But Trump, because he’s a deeply dishonest person, has taken to characterizing Schiff’s parody as a deliberate fabrication that should prompt a criminal investigation.
It’s not a crime to say things the president doesn’t like — even things that aren’t necessarily proven — and there’s a specific clause of the Constitution guaranteeing members of Congress absolute immunity from prosecution from anything they do on the floor of either house in the Capitol. That constitutional provision does, however, include an exception for treason, which someone must have told Trump. By Sunday night, Schiff characterizing his actions in a way Trump didn’t like was elevated to an act of treason, and Trump called for his arrest.
Donald J. Trump
Like every American, I deserve to meet my accuser, especially when this accuser, the so-called “Whistleblower,” represented a perfect conversation with a foreign leader in a totally inaccurate and fraudulent way. Then Schiff made up what I actually said by lying to Congress……
His lies were made in perhaps the most blatant and sinister manner ever seen in the great Chamber. He wrote down and read terrible things, then said it was from the mouth of the President of the United States. I want Schiff questioned at the highest level for Fraud & Treason…..
Trump then reiterated Monday morning that he’s not kidding around. He wants police officers to arrest a member of Congress for criticizing him.
Rep. Adam Schiff illegally made up a FAKE & terrible statement, pretended it to be mine as the most important part of my call to the Ukrainian President, and read it aloud to Congress and the American people. It bore NO relationship to what I said on the call. Arrest for Treason?
The typical response to this kind of blatantly inappropriate order from Trump has been to simply not carry out his directives. Then conservatives quietly assure liberal and centrist journalists that people shouldn’t blow Trump’s bluster out of perspective because these things don’t actually wind up happening.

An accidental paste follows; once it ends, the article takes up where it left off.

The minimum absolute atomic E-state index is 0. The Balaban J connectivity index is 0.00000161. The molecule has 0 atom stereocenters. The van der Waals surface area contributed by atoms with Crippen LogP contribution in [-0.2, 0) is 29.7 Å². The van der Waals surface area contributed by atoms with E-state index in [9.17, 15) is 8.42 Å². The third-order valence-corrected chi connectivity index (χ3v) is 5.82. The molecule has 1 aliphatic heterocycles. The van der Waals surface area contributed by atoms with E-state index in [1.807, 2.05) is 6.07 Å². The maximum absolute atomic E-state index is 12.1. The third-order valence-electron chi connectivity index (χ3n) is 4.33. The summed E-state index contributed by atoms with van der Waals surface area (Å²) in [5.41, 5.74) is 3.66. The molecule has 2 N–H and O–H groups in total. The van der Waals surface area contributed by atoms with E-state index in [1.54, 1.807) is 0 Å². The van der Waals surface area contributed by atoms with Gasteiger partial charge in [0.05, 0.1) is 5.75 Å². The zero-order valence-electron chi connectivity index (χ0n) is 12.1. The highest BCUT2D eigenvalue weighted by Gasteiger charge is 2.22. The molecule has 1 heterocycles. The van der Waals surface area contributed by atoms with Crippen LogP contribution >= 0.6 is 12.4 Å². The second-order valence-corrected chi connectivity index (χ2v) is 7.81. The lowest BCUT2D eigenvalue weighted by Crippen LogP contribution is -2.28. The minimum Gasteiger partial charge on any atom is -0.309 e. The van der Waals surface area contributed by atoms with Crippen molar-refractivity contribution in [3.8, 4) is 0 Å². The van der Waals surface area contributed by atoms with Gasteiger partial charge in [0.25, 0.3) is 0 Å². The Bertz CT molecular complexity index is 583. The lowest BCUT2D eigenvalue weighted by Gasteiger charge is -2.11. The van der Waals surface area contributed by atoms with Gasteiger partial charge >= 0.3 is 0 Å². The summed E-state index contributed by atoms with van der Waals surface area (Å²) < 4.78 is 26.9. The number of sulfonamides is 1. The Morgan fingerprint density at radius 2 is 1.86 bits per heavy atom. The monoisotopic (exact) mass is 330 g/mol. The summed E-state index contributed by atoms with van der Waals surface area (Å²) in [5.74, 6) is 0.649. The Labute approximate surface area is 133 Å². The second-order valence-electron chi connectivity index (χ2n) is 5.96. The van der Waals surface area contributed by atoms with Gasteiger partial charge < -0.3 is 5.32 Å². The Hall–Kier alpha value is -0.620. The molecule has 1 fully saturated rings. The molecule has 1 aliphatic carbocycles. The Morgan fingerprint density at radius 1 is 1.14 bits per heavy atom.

The Ukraine call, however, reveals not just inappropriate conduct but the fundamental inadequacy of this line of thought as a response to Trump. Members of Trump’s administration have been trying, since Inauguration Day, to steer him toward something approaching a normal conservative Republican approach to Russia.
But as Trump’s former top Homeland Security adviser Tom Bossert explained over the weekend, it’s been impossible to dissuade Trump from propagating a baroque conspiracy theory involving Ukraine and an IT security company called Crowdstrike, whose CEO Trump wrongly believes is Ukrainian.
Trump really did delay the delivery of congressionally authorized military aid to Ukraine, and during his one-on-one talks with the Ukrainian president he linked that aid to both the Crowdstrike theory and the effort to dig up dirt on a political rival. With the regular institutions of the American government ill-disposed to try to carry out Trump’s corrupt approach to Ukraine, he got Rudy Giuliani to run a “shadow foreign policy” on his behalf.
In other words: There are limits to what can be accomplished by slow-walking an unfit president’s requests. Schiff probably won’t be brought up on treason charges. And Trump probably won’t follow through on his threats to unleash a civil war. But over time, a determined president does tend to make things happen.
Responsible officials made a good-faith effort to stonewall Trump’s Ukraine agenda. But those officials either left office (Bossert, Secretary of Defense James Mattis) or were removed (former Ambassador to Ukraine Marie Yovanovitch), and Trump’s plan was put into place. In response, Trump displays no contrition but instead accelerates his lying and inappropriate demands. And the only viable solution is for him to stop being president.
Listen to Today, Explained
The House Intelligence Committee released the whistleblower complaint minutes before Acting Director of National Intelligence Joseph Maguire began his testimony before Congress.